Wednesday, October 24, 2012

October Twenty-Fourth

Greetings, everyone! Once again, I must apologize for my absences. As in the past, absence from blogging means that I've been preoccupied with something else. For the past month, in particular, Sue and I have been busy with one of our cats, Genji, who is struggling. Actually, he's doing pretty well, considering that his illness will eventually (and possibly soon) mean the end of him, but his relative comfort these days is due in large part to the efforts of Sue and me. We use a miniblender to liquify canned food, and we try to feed him just about whenever he's hungry. Then, we wipe his mouth, shirt front, and the kitchen floor. There is pain medicine twice a day. And well, you know . . . we're simply keeping an eye on him, and offering him a lap when he wants it, and trying to make sure he knows he's cared for, and that we love him.

When I get behind in my "journal-journal" (the real one, that's made of paper), I have traditionally used a technique I call "Newsflashes." It's a silly but effective way for me to cover as many subjects as possible, giving myself permission to treat each subject as a "headline." (I'm really not fitted for this Internet-Twitter-ADHD-cursory-shallow style of writing.) So maybe I ought to try that today. I'll omit the silly little lightning-bolt "icon" I would draw beside each statement, if I were writing in my actual journal. Here goes.

TODAY IT'S MY BIRTHDAY. Forty-seven! As Rose O'Neill remarked on her sixtieth, "How roguish!" Well, I'm just glad we have nice weather, that water flows out of the tap today, and that we're going out somewhere for dinner. I don't even know where yet! (I get to decide!)

GREAT NEWS ABOUT THE UNIVERSITY OF MISSOURI PRESS. All summer long, people have been outraged about the efforts by a few at the University of Missouri to hijack and dismantle Missouri's number-one book publisher, which happens to belong to the people of the State of Missouri. Fortunately, after months of receiving all kinds of public pressure, the administrators have--amazingly!--reversed their decision. But a great deal of damage was done. Press staff numbers are at an all-time low, and the disturbance in operations means that they're scrambling to rebuild their forthcoming list of titles.

I was looking to see if I had any pictures of the press or its staff to share with you. Most people don't know what "book publishing" looks like. Really, it's a bunch of people staring at computers. But to give you an idea of the change in the press in the past few years, here's a picture of the staff as of 2008, before nearly all the layoffs and downsizing began (copied from p. ix of University of Missouri Press: 50 Years of Excellence, 1958-2008). As far as I can tell, the total staff today numbers seven. Seven!!

But yes, the most recent news about the press has been particularly encouraging, so I'd like to encourage you to contribute to the press's future. Here's a link for making a tax-deductible donation. (Yes: My birthday wish is that you'd send a check to the University of Missouri Press!)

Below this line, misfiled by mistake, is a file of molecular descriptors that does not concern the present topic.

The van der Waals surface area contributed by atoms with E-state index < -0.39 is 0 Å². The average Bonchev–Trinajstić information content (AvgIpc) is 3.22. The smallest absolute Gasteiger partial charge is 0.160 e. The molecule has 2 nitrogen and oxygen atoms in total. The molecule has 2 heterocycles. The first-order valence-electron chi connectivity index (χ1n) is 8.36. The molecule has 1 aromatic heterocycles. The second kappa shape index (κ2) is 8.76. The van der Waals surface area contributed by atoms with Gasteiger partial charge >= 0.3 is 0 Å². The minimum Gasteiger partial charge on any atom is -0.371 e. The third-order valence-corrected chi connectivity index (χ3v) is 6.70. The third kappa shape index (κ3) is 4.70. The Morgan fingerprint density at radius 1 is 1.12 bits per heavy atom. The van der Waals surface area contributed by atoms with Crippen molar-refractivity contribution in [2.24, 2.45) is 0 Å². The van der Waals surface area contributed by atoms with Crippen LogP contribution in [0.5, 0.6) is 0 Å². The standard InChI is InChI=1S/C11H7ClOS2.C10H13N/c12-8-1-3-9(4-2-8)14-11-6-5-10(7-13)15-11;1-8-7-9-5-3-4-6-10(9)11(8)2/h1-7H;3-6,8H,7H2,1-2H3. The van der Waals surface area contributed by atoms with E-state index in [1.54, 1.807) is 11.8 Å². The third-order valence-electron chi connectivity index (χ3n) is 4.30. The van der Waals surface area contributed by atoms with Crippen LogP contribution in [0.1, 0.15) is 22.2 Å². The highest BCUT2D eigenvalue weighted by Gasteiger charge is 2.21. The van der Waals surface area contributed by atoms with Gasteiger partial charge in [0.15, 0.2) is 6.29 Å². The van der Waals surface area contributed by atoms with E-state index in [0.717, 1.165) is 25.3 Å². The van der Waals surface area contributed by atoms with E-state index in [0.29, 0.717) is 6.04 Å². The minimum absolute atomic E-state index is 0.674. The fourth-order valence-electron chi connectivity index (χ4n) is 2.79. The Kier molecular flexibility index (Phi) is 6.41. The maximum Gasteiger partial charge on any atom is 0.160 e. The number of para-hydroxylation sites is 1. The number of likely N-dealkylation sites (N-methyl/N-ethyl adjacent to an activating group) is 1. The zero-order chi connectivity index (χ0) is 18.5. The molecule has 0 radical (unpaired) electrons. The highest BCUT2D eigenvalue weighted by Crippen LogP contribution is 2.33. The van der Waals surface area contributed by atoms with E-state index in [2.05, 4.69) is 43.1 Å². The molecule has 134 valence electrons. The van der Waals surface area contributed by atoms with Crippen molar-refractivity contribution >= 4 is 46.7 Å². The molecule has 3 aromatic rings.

Also, browse their catalog and buy a book! Indeed, the books are available in print or electronic formats, and have been for years.

YARD WORK: MOVING THE IRIS. This has been my project the last few weekends. The catalyst was that my dad gave me a bushel of surprise lily bulbs: "If you can't find places for them, just throw them in a compost pile." (As if.) Back when Sue and I got our beloved privacy fence, we moved a bunch of iris to a less-than-optimal place under a tree, right on the corner. (I told you about our hardy heirloom irises.)

My plan was to remove the irises from under the tree and put the surprise lilies there. Those irises, then, could go into an expanded existing (more appropriate) iris bed. (It was expanded because of our new sidewalks and driveway--remember?) The iris, I think, will do well in their new location.

I also rescued some poor little iris bulbs from one of the local nonresident landlord's properties. They'd been mowed off regularly by his "lawn-scalper," but I think they should strengthen and revive. I look forward to seeing what color they are, once they're able to bloom again!

And you know how bulbs are--they always take up more space than you think they will. So I ended up digging up about a half of one of our backyard beds, too, and--sort of--reorganizing it, including some of the extra bulbs: Regular irises go "here," surprise lilies go "here," and Siberian (or are they Japanese?--oh, whatever!) irises go "here." And I made an attempt to segregate that variegated "bishop's weed" stuff (Aegopodium podagraria). We'll see how that goes!

THE NEW SIDEWALKS: UPDATE. Yep, they're lovely, all up and down Broadway. Despite the months of bare dirt due to the construction, heat, and drought, the grass they planted (once it started raining again) has taken off. It's looking really good! Compare the pictures below to the ones I posted earlier!

BREAKING NEWS: PHIDIPPUS AUDAX OBSERVED IN HOME OFFICE! Or, as they say in the guidebooks, a "bold jumping spider." I love the scientific name, though. Phidippus sounds like some Classical Greek playwright, and audax stands for "audacious." And these little characters are audacious! I get the idea they're as curious about us as we are about them. Naturally, I carefully trapped him with a cup and a piece of junkmail and escorted him outside. Below are a few pictures of a P. audax I took in 2008, while it perched on the hood of my car. Aren't the iridescent green chelicerae nifty? What a cool little fella!

If you're a regular reader, you know how I've grown to love spiders!

Well, that's enough "updating" for now--I have plenty more I want to write about, but I have a bunch of other stuff I want to do today!

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